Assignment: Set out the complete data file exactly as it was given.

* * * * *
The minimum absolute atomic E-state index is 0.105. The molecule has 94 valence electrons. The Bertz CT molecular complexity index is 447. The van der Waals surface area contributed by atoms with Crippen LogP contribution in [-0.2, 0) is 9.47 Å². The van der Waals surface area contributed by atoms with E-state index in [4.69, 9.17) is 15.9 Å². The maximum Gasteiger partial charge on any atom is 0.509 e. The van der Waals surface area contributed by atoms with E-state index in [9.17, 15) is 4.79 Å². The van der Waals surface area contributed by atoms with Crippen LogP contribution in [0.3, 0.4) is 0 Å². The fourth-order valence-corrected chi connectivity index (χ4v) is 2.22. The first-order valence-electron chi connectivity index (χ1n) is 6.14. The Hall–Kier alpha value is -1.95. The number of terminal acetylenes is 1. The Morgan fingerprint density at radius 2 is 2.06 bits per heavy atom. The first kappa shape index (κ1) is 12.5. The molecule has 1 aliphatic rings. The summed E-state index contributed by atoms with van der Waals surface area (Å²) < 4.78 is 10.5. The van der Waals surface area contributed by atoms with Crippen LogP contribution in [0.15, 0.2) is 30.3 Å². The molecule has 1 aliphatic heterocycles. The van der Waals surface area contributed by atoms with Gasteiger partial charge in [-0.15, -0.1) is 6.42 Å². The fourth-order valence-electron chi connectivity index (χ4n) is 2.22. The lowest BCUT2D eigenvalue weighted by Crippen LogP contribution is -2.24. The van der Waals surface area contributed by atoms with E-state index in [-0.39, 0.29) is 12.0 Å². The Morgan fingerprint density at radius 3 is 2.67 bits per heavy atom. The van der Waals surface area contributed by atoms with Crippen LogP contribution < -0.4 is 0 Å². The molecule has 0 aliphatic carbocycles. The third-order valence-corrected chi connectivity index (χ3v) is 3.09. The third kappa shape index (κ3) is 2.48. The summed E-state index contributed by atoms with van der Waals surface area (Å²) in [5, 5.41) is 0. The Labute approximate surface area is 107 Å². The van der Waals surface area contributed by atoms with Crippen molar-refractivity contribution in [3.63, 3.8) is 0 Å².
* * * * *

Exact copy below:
The minimum absolute atomic E-state index is 0.105. The molecule has 94 valence electrons. The Bertz CT molecular complexity index is 447. The van der Waals surface area contributed by atoms with Crippen LogP contribution in [-0.2, 0) is 9.47 Å². The van der Waals surface area contributed by atoms with E-state index in [4.69, 9.17) is 15.9 Å². The maximum Gasteiger partial charge on any atom is 0.509 e. The van der Waals surface area contributed by atoms with E-state index in [9.17, 15) is 4.79 Å². The van der Waals surface area contributed by atoms with Crippen LogP contribution in [0.3, 0.4) is 0 Å². The fourth-order valence-corrected chi connectivity index (χ4v) is 2.22. The first-order valence-electron chi connectivity index (χ1n) is 6.14. The Hall–Kier alpha value is -1.95. The number of terminal acetylenes is 1. The Morgan fingerprint density at radius 2 is 2.06 bits per heavy atom. The first kappa shape index (κ1) is 12.5. The molecule has 1 aliphatic rings. The summed E-state index contributed by atoms with van der Waals surface area (Å²) < 4.78 is 10.5. The van der Waals surface area contributed by atoms with Crippen LogP contribution in [0.15, 0.2) is 30.3 Å². The molecule has 1 aliphatic heterocycles. The van der Waals surface area contributed by atoms with Gasteiger partial charge in [-0.15, -0.1) is 6.42 Å². The fourth-order valence-electron chi connectivity index (χ4n) is 2.22. The lowest BCUT2D eigenvalue weighted by Crippen LogP contribution is -2.24. The van der Waals surface area contributed by atoms with E-state index in [-0.39, 0.29) is 12.0 Å². The Morgan fingerprint density at radius 3 is 2.67 bits per heavy atom. The van der Waals surface area contributed by atoms with Crippen LogP contribution < -0.4 is 0 Å². The molecule has 0 aliphatic carbocycles. The third-order valence-corrected chi connectivity index (χ3v) is 3.09. The third kappa shape index (κ3) is 2.48. The summed E-state index contributed by atoms with van der Waals surface area (Å²) in [5, 5.41) is 0. The Labute approximate surface area is 107 Å². The van der Waals surface area contributed by atoms with Crippen molar-refractivity contribution in [3.63, 3.8) is 0 Å².